15 Sep: US begins underground nuclear testing per the atmospheric testing ban treaty agreed to by US and Britain.
22 Sep: President signs in Act of Congress formally establishing Peace Corps in March by executive order.


10 Feb: Russians release Francis Gary Powers, shot down over Soviet Union in May 1960.

20 Feb: Astronaut John Glenn is first American to orbit earth, circling earth three times in a Mercury space ship.

22 Feb: RFK meets with Berlin Mayor Willy Brandt to denounce communist wall dividing the city.

13 Mar: President asks Congress to allocate $4.8 billion for foreign aid in fiscal 1963.

30 Sep: Black students James Meredith is admitted to University of Mississippi, against severe opposition.

11 Oct: President signs Trade Expansion Act, to encourage foreign commerce by lowering tariffs.

22 Oct: President announces that US has photographic evidence that Russia is building missile bases in Cuba, capable of launching a nuclear attack on American cities. He demands Russia remove all missiles and dismantle the bases. He asks UN Security Council and the Organizations of American States to take a stand. US is placing naval blockade or quarantine around Cuba to prevent Russian ships or materials from reaching bases. Russian ships get nearer naval blockade, and world is nervous, during intense negotiations between US, Russia, and UN.

28 Oct: Premier Khrushchev announces Russia will remove the missiles and bases, for US has agreed not to attack Cuba (ostensible reason for putting missiles and bases there).

20 Nov: President says US is ending naval quarantine of Cuba, since Soviet Union has removed missiles and bases and Khrushchev has promises to remove all Soviet jet bombers in next 30 days.

21 Dec: President and Prime Minister Macmillan announce nuclear force within NATO.


12 Apr: Rev. Martin Luther King, Jr. is arrested in Birmingham after his participation in a civil rights march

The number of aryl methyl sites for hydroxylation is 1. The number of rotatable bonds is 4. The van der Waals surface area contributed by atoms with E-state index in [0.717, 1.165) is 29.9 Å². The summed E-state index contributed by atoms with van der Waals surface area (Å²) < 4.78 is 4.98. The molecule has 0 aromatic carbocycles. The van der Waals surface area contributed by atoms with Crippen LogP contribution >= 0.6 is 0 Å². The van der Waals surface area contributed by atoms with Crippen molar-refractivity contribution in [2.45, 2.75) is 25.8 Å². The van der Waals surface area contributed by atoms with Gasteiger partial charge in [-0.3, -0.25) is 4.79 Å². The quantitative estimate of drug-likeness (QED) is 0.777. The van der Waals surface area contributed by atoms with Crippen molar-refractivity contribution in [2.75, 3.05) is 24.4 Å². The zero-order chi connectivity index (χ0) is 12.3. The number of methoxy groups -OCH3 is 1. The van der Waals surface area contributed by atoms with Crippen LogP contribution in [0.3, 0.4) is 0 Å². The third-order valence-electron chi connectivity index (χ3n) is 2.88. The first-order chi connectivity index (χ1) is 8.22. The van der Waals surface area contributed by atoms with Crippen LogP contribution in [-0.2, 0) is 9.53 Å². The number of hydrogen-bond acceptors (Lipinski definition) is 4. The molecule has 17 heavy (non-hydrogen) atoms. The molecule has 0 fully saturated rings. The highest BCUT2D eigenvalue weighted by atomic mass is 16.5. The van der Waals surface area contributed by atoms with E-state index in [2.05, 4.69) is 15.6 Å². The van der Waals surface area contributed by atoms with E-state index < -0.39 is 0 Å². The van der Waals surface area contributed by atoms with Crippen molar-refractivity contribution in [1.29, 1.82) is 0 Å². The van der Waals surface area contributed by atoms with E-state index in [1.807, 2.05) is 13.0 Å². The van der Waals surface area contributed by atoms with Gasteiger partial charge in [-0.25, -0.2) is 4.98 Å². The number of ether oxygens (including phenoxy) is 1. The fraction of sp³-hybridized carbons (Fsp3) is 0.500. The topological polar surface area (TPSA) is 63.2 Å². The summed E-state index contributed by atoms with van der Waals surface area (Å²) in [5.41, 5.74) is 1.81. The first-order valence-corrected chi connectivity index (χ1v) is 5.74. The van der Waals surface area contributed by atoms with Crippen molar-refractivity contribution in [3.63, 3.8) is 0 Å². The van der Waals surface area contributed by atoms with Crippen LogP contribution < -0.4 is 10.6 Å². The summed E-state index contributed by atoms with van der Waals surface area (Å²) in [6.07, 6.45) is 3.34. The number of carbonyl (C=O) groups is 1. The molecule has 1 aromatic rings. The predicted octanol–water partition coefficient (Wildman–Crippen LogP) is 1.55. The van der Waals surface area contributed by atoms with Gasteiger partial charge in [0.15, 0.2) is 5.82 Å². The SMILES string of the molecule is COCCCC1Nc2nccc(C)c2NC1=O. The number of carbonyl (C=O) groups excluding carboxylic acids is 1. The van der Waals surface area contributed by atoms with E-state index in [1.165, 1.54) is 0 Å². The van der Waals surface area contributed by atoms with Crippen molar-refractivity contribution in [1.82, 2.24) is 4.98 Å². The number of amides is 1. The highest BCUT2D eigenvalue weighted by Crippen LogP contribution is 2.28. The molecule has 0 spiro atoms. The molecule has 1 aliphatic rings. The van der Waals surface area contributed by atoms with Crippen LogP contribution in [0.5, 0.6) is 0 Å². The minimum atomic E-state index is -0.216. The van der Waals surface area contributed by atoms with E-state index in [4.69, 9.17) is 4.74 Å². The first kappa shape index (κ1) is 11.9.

2 May: Thousands of blacks, many of them school children, are arrested while taking part in a nonviolent demonstration in Birmingham.

10 May: After days of civil-rights related violence and hundreds of arrests of demonstrators in Birmingham, US attorney general RFK calls a halt to police action in that city.

11 June: Alabama Gov. George Wallace allows two black students to enroll in University of Alabama, under threat of federal National Guard troop intervention.

12 June: Civil rights leader Medgar Evans is shot in Mississippi.

12 June: President signs executive order creating the president’s Advisory Council on the Arts.

20 June: US and Soviet Union agree to set up “hotline” ties.

26 June: President receives welcome by 2 million citizens of W. Berlin. He says, “Ich bin ein Berliner!”  (“I am a favorite Berlin sausage!”), when he should have said, “Ich bin Berliner!” (I am [a] Berliner!”). But his heart was in the right place.

5 Aug: Nuclear test ban treaty, signed by US, Britain and Soviet Union, has to receive consent by US Senate.

28 Aug: March on Washington brings in 200,000 participants to D.C. They wish to work peacefully for desegregation and equal opportunity. MLK delivers his I Have a Dream Speech.

30 Aug: “Hotline” between US and Soviet Union goes into effect to prevent accidental triggering of military responses.

24 Sep: Senate consents to nuclear test ban treaty signed by US, Britain, and Soviet Union (5 Aug).

22 Nov: President and Mrs. Kennedy go to Texas and ride in convertible from airport into Dallas, where he is assassinated. He is pronounced dead at 1 P.M. Dallas police capture Lee Harvey Oswald, a leftwing sympathizer of communism. At 2:30 P.M. Lyndon Baines Johnson is sworn in.

Lyndon Baines Johnson (1963-1969)


17 Dec: US Senate consents to Chamizal Treaty, which cedes small section of El Paso to Mexico.

John addresses UN and calls for a peaceful revolution to stamp out hunger, disease and poverty.


8 Jan: In State of Union Address, President calls Congress to budget cuts and to wage a national “war against poverty.”

23 Jan: 24th Amendment, eliminating poll tax for eligibility in Federal elections, is ratified.

13 Feb: President asks Congress for Congress to partially fund JFK Center for Performing Arts in DC. Cost is estimated at $34 million, half provided by government.